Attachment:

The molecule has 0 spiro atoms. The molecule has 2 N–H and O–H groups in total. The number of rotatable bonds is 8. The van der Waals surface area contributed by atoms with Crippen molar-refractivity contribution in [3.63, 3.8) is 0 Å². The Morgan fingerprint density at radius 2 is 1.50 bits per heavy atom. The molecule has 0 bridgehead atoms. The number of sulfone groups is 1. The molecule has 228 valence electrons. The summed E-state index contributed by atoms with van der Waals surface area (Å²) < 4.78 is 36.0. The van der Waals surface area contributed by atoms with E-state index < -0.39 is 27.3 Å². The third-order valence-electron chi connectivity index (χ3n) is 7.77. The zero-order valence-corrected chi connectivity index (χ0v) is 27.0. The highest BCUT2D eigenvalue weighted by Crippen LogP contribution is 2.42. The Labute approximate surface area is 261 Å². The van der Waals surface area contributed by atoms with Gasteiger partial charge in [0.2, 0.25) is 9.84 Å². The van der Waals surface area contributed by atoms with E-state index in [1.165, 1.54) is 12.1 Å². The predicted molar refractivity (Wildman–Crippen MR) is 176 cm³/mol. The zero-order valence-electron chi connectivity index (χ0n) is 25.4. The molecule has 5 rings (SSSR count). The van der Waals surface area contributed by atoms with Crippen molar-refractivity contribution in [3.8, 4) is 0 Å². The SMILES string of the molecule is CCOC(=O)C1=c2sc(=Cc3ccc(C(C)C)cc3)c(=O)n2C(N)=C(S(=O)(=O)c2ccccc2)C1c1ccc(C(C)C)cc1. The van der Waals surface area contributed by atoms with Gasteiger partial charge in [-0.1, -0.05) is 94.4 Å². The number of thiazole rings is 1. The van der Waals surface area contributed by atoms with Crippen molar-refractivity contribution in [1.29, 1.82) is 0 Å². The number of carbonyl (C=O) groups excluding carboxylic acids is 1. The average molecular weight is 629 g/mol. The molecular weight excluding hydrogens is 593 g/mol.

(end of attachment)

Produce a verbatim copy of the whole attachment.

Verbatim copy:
The molecule has 0 spiro atoms. The molecule has 2 N–H and O–H groups in total. The number of rotatable bonds is 8. The van der Waals surface area contributed by atoms with Crippen molar-refractivity contribution in [3.63, 3.8) is 0 Å². The Morgan fingerprint density at radius 2 is 1.50 bits per heavy atom. The molecule has 0 bridgehead atoms. The number of sulfone groups is 1. The molecule has 228 valence electrons. The summed E-state index contributed by atoms with van der Waals surface area (Å²) < 4.78 is 36.0. The van der Waals surface area contributed by atoms with E-state index < -0.39 is 27.3 Å². The third-order valence-electron chi connectivity index (χ3n) is 7.77. The zero-order valence-corrected chi connectivity index (χ0v) is 27.0. The highest BCUT2D eigenvalue weighted by Crippen LogP contribution is 2.42. The Labute approximate surface area is 261 Å². The van der Waals surface area contributed by atoms with Gasteiger partial charge in [0.2, 0.25) is 9.84 Å². The van der Waals surface area contributed by atoms with E-state index in [1.165, 1.54) is 12.1 Å². The predicted molar refractivity (Wildman–Crippen MR) is 176 cm³/mol. The zero-order valence-electron chi connectivity index (χ0n) is 25.4. The molecule has 5 rings (SSSR count). The van der Waals surface area contributed by atoms with Crippen molar-refractivity contribution in [3.8, 4) is 0 Å². The SMILES string of the molecule is CCOC(=O)C1=c2sc(=Cc3ccc(C(C)C)cc3)c(=O)n2C(N)=C(S(=O)(=O)c2ccccc2)C1c1ccc(C(C)C)cc1. The van der Waals surface area contributed by atoms with Gasteiger partial charge in [-0.1, -0.05) is 94.4 Å². The number of thiazole rings is 1. The van der Waals surface area contributed by atoms with Crippen molar-refractivity contribution in [1.29, 1.82) is 0 Å². The number of carbonyl (C=O) groups excluding carboxylic acids is 1. The average molecular weight is 629 g/mol. The molecular weight excluding hydrogens is 593 g/mol.